It is our human responsibility to remember what has happened, to try to understand why, and to ask how things could have been different. It is our Christian responsibility to reassess the structures of our beliefs and the effects of these beliefs on others. It is both a human and a Christian responsibility to take an active role for the sake of the future and begin by rejecting dehumanizing views and actions.
Brooks Schramm and Kirsi I. Stjerna,
Martin Luther, The Bible, and The Jewish People (2012)
October 31, 2017 will be the five-hundredth anniversary of the posting of Martin Luther’s Ninety-Five Theses, which initiated the Protestant Reformation. You see, I was born and have grown up in a Protestant environment. I used to imagine Martin Luther a superhero, who had the guts and intellect to challenge the religious perversity in his time. How ignorant of me! I still think that Luther has some merits, but now I realize that Luther and his contemporary were also the “pioneers” promoting the “equality” between animals and human beings. Can we say that they were the earliest “animal rights activists”?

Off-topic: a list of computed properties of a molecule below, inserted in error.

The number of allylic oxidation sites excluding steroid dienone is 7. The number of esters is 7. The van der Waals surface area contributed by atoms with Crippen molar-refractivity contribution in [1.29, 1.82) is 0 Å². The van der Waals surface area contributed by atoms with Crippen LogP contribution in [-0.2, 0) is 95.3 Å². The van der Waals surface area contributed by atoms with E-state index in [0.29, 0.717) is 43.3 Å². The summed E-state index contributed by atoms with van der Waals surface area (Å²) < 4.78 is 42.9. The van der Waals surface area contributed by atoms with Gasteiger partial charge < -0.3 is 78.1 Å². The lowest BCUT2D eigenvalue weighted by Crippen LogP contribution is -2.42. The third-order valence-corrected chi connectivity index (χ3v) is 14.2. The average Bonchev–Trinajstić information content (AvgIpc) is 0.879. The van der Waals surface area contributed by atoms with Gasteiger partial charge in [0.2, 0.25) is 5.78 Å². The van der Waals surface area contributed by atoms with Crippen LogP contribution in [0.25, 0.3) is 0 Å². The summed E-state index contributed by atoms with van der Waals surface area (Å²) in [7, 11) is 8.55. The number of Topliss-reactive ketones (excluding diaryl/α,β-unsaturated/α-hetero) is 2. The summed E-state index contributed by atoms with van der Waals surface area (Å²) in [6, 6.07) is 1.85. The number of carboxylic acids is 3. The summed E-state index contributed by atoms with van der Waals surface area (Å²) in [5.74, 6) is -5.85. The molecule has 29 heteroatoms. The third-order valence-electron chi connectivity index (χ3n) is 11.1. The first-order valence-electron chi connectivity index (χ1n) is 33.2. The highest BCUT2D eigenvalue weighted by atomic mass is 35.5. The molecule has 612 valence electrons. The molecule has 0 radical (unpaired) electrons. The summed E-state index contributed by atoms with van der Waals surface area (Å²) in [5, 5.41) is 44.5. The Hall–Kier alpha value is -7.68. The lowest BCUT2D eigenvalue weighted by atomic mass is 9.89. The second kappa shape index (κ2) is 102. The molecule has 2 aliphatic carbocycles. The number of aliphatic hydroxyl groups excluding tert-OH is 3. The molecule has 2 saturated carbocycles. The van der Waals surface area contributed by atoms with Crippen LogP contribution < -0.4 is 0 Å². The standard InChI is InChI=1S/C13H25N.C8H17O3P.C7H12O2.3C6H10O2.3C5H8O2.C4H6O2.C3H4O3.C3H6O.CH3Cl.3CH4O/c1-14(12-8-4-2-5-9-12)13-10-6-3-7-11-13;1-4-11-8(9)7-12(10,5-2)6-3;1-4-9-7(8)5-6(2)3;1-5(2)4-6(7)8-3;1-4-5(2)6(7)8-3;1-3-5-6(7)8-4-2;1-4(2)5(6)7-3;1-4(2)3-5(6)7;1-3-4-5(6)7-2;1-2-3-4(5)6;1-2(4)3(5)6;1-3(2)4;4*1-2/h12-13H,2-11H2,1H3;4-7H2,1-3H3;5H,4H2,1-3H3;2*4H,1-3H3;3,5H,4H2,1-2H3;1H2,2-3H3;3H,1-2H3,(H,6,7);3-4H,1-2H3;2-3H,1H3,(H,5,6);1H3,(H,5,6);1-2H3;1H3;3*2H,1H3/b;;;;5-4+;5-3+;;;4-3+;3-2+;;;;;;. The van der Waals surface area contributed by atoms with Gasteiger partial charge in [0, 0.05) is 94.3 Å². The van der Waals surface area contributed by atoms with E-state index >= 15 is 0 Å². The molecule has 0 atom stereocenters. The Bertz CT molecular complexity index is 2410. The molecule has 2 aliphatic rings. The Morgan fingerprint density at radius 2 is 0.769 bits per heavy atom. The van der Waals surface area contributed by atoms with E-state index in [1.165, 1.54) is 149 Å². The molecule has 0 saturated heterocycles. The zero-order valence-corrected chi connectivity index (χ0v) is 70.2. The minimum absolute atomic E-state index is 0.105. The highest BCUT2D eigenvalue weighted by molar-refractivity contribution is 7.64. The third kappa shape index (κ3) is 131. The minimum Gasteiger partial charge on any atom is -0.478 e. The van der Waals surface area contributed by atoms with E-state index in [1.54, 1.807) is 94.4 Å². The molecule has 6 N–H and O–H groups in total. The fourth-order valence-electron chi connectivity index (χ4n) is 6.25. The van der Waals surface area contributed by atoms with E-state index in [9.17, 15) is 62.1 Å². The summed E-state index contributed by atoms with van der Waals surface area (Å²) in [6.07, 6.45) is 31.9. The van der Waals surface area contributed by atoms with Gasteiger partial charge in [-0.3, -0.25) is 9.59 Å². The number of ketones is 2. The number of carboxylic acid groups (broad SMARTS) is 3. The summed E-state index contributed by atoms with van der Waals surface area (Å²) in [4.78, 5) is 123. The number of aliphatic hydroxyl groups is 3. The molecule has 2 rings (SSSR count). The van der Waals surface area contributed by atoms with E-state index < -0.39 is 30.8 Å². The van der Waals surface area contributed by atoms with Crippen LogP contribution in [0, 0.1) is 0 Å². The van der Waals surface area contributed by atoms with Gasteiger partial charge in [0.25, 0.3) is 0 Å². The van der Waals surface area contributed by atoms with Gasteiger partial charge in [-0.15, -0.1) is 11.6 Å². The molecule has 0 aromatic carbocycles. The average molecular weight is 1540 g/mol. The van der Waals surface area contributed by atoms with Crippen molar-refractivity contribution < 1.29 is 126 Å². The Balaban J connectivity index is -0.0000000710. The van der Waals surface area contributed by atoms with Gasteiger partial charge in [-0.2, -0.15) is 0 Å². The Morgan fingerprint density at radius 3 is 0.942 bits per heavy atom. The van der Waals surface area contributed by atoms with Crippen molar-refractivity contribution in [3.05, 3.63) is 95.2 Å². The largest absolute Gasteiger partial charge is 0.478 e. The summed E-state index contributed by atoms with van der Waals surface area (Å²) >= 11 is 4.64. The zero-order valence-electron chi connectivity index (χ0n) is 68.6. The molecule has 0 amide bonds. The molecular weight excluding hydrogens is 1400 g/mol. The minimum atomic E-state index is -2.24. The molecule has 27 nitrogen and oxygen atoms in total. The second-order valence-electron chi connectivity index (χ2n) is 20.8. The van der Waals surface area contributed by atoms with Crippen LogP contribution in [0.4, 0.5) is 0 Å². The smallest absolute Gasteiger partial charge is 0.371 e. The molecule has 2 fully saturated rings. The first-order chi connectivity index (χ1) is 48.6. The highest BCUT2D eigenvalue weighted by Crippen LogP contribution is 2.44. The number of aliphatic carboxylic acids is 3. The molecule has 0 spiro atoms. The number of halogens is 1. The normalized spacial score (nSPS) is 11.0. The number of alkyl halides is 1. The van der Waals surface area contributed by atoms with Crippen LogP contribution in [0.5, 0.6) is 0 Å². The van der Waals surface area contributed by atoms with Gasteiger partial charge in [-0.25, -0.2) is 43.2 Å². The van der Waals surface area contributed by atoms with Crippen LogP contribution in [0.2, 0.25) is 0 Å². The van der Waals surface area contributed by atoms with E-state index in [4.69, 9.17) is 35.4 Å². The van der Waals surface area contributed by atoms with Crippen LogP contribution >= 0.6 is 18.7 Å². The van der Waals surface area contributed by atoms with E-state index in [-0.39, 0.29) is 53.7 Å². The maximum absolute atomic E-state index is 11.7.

2. Martin Luther on the “Equality” between Human Beings and Animals
Luther equated the papal church to animals:
- In 1523, Luther called the popes, bishops, sophists, and monks “the crude asses’ heads” / “die groben Eselköpfe” (cited from That Jesus Christ Was Born a Jew / Daß Jesus Christus ein geborener Jüde sei).
- In one Table Talk / Tischrede dated to 1533, he named the cardinals and bishops “bloodhounds” / “Bluthunde.”
- In another Table Talk / Tishrede dated to 1540s, he bestowed the title “a sow” / “eine Sau” upon his theological enemy, Johannes Eck.
Luther equated the Jews to animals: (more…)